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Endoscopy. 2012 Nov;44(11):1019-23. doi: 10.1055/s-0032-1310237. Epub 2012 Aug 28.

Colorectal polypectomy during insertion and withdrawal or only during withdrawal? A randomized controlled trial.

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  • 1Division of Gastroenterology and Hepatology, University Hospital of Zurich, Zurich, Switzerland. stephan.wildi@hirslanden.ch



Removal of colorectal polyps is routinely performed during withdrawal of the endoscope. However, polyps detected during insertion of the colonoscope may be missed at withdrawal. We aimed to evaluate whether polypectomy during both insertion and withdrawal increases polyp detection and removal rates compared with polypectomy at withdrawal only, and to assess the duration of both approaches.


Patients were included into the study when the first polyp was detected, and randomized into two groups; in group A, polyps ≤ 10 mm in diameter were removed during insertion and withdrawal of the colonoscope, while in group B, these polyps were removed at withdrawal only. Main outcome measures were duration of colonoscopy, number of polyps detected during insertion but not recovered during withdrawal, technical ease, patient discomfort, and complications.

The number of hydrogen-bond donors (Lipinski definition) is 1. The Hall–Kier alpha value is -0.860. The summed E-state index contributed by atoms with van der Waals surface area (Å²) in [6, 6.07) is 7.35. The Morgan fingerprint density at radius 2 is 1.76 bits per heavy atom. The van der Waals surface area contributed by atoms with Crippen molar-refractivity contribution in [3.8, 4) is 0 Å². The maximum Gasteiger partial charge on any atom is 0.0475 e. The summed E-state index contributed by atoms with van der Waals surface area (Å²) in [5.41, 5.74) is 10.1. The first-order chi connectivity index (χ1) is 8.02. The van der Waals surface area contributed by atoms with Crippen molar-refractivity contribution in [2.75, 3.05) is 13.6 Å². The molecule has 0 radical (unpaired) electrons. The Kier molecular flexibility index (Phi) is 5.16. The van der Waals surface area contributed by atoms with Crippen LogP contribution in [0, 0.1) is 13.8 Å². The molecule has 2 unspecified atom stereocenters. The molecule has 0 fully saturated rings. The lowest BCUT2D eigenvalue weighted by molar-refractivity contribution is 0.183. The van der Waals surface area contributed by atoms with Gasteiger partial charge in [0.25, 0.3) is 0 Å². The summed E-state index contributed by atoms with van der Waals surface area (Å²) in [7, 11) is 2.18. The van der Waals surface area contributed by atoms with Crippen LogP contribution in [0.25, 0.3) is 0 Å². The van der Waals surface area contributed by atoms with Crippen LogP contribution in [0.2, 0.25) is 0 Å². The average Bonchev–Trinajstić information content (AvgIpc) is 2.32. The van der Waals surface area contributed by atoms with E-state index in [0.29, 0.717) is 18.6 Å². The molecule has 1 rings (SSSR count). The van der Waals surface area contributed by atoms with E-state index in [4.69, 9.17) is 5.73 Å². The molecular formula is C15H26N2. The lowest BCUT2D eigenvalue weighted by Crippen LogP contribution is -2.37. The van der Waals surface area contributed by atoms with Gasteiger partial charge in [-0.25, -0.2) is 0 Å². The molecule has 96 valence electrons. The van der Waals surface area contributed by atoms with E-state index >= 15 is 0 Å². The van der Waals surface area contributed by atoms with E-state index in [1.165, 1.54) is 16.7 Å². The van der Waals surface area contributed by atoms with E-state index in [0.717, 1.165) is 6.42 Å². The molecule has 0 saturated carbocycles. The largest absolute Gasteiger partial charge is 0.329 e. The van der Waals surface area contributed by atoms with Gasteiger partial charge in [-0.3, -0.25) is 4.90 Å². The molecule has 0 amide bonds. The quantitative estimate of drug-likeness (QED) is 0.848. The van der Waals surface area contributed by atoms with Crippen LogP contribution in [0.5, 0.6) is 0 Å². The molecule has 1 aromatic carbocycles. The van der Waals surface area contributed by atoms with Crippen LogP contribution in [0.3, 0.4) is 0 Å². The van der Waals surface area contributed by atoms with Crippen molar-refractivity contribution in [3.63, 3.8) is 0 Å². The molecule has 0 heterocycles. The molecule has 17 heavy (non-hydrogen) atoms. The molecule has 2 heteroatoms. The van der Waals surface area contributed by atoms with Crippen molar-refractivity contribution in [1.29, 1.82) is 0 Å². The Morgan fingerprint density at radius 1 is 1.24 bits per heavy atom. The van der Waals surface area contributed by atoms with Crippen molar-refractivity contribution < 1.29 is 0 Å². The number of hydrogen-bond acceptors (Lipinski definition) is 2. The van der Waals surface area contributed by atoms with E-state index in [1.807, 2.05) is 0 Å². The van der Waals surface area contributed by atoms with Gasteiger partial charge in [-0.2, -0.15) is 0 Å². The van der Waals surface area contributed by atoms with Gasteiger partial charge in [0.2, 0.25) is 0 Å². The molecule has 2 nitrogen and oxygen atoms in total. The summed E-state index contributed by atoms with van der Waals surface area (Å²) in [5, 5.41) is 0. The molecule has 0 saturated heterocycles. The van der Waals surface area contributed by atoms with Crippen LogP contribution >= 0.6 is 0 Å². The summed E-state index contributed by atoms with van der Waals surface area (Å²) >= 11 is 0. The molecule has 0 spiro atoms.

150 patients were randomized to group A and 151 to group B. Mean (± standard deviation [SD]) duration of colonoscopy did not differ between the groups (30.8 ± 15.6 min [A] vs. 28.5 ± 13.8 min [B], P = 0.176). In group A 387 polyps (mean 2.58 per colonoscopy) were detected and removed compared with 389 polyps detected (mean 2.58 per colonoscopy) in group B of which 376 were removed (13 polyps were missed, mean size [SD] 3.2 [1.3] mm; 7.3 % of patients). Patient tolerance was similar in the two groups.


Removal of polyps ≤ 10 mm during withdrawal only is associated with a considerable polyp miss rate. We therefore recommend that these polyps are removed during both insertion and withdrawal.

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